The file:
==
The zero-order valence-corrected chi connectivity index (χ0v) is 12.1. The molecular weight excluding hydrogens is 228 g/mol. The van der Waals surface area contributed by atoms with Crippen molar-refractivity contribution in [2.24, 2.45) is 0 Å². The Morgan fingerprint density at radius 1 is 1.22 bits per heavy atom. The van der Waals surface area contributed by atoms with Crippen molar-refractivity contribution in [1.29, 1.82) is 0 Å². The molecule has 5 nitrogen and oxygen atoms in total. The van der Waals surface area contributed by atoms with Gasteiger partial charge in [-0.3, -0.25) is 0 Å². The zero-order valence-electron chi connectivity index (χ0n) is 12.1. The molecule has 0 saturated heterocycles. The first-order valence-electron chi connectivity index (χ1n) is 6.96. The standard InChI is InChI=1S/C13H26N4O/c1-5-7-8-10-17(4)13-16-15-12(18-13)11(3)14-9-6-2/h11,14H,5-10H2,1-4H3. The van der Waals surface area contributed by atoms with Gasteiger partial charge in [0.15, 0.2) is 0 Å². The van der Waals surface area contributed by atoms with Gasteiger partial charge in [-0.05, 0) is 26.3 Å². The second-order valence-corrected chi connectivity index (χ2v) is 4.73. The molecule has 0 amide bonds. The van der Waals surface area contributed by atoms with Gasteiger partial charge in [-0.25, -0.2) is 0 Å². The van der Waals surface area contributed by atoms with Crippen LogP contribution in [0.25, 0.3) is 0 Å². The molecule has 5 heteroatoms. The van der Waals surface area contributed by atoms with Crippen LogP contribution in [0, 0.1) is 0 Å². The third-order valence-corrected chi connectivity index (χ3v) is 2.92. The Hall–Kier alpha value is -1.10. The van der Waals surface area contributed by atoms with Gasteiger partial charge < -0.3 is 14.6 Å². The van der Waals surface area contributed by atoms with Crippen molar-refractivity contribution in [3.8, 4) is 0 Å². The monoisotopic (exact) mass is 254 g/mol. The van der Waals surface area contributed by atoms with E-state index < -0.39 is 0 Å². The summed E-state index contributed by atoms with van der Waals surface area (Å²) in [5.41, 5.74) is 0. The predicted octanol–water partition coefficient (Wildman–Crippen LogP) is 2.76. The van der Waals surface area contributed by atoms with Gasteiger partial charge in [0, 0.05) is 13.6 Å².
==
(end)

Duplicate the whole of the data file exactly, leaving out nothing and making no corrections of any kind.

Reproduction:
The zero-order valence-corrected chi connectivity index (χ0v) is 12.1. The molecular weight excluding hydrogens is 228 g/mol. The van der Waals surface area contributed by atoms with Crippen molar-refractivity contribution in [2.24, 2.45) is 0 Å². The Morgan fingerprint density at radius 1 is 1.22 bits per heavy atom. The van der Waals surface area contributed by atoms with Crippen molar-refractivity contribution in [1.29, 1.82) is 0 Å². The molecule has 5 nitrogen and oxygen atoms in total. The van der Waals surface area contributed by atoms with Gasteiger partial charge in [-0.3, -0.25) is 0 Å². The zero-order valence-electron chi connectivity index (χ0n) is 12.1. The molecule has 0 saturated heterocycles. The first-order valence-electron chi connectivity index (χ1n) is 6.96. The standard InChI is InChI=1S/C13H26N4O/c1-5-7-8-10-17(4)13-16-15-12(18-13)11(3)14-9-6-2/h11,14H,5-10H2,1-4H3. The van der Waals surface area contributed by atoms with Gasteiger partial charge in [0.15, 0.2) is 0 Å². The van der Waals surface area contributed by atoms with Gasteiger partial charge in [-0.05, 0) is 26.3 Å². The second-order valence-corrected chi connectivity index (χ2v) is 4.73. The molecule has 0 amide bonds. The van der Waals surface area contributed by atoms with Gasteiger partial charge in [-0.25, -0.2) is 0 Å². The van der Waals surface area contributed by atoms with Crippen LogP contribution in [0.25, 0.3) is 0 Å². The molecule has 5 heteroatoms. The van der Waals surface area contributed by atoms with Crippen LogP contribution in [0, 0.1) is 0 Å². The third-order valence-corrected chi connectivity index (χ3v) is 2.92. The Hall–Kier alpha value is -1.10. The van der Waals surface area contributed by atoms with Gasteiger partial charge < -0.3 is 14.6 Å². The van der Waals surface area contributed by atoms with Crippen molar-refractivity contribution in [3.8, 4) is 0 Å². The monoisotopic (exact) mass is 254 g/mol. The van der Waals surface area contributed by atoms with E-state index < -0.39 is 0 Å². The summed E-state index contributed by atoms with van der Waals surface area (Å²) in [5.41, 5.74) is 0. The predicted octanol–water partition coefficient (Wildman–Crippen LogP) is 2.76. The van der Waals surface area contributed by atoms with Gasteiger partial charge in [0, 0.05) is 13.6 Å².